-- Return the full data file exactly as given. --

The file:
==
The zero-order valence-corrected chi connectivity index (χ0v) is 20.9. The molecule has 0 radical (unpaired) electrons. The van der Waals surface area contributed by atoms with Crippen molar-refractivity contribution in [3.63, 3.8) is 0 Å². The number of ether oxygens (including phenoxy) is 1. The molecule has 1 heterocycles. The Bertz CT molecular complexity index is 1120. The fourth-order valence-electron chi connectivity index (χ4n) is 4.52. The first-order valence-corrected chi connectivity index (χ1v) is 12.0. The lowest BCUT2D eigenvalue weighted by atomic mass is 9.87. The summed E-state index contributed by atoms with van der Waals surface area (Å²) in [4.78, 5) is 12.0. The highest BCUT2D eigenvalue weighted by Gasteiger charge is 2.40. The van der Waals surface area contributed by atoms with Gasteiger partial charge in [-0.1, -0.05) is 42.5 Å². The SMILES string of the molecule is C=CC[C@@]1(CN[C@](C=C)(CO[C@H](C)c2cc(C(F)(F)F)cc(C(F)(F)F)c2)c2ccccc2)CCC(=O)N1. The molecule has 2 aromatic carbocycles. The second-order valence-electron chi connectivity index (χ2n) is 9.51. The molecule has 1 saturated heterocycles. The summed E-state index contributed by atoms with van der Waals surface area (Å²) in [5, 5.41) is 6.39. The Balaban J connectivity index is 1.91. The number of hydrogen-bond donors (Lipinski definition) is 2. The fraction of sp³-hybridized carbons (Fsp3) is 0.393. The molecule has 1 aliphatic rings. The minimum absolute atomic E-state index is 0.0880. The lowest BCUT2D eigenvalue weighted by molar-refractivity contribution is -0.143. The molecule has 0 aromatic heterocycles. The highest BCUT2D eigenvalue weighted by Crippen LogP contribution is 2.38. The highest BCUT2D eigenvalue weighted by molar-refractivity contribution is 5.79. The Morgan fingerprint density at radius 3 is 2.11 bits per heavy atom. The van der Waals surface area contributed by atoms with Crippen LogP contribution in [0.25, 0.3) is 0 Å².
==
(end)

The zero-order valence-corrected chi connectivity index (χ0v) is 20.9. The molecule has 0 radical (unpaired) electrons. The van der Waals surface area contributed by atoms with Crippen molar-refractivity contribution in [3.63, 3.8) is 0 Å². The number of ether oxygens (including phenoxy) is 1. The molecule has 1 heterocycles. The Bertz CT molecular complexity index is 1120. The fourth-order valence-electron chi connectivity index (χ4n) is 4.52. The first-order valence-corrected chi connectivity index (χ1v) is 12.0. The lowest BCUT2D eigenvalue weighted by atomic mass is 9.87. The summed E-state index contributed by atoms with van der Waals surface area (Å²) in [4.78, 5) is 12.0. The highest BCUT2D eigenvalue weighted by Gasteiger charge is 2.40. The van der Waals surface area contributed by atoms with Gasteiger partial charge in [-0.1, -0.05) is 42.5 Å². The SMILES string of the molecule is C=CC[C@@]1(CN[C@](C=C)(CO[C@H](C)c2cc(C(F)(F)F)cc(C(F)(F)F)c2)c2ccccc2)CCC(=O)N1. The molecule has 2 aromatic carbocycles. The second-order valence-electron chi connectivity index (χ2n) is 9.51. The molecule has 1 saturated heterocycles. The summed E-state index contributed by atoms with van der Waals surface area (Å²) in [5, 5.41) is 6.39. The Balaban J connectivity index is 1.91. The number of hydrogen-bond donors (Lipinski definition) is 2. The fraction of sp³-hybridized carbons (Fsp3) is 0.393. The molecule has 1 aliphatic rings. The minimum absolute atomic E-state index is 0.0880. The lowest BCUT2D eigenvalue weighted by molar-refractivity contribution is -0.143. The molecule has 0 aromatic heterocycles. The highest BCUT2D eigenvalue weighted by Crippen LogP contribution is 2.38. The highest BCUT2D eigenvalue weighted by molar-refractivity contribution is 5.79. The Morgan fingerprint density at radius 3 is 2.11 bits per heavy atom. The van der Waals surface area contributed by atoms with Crippen LogP contribution in [0.25, 0.3) is 0 Å².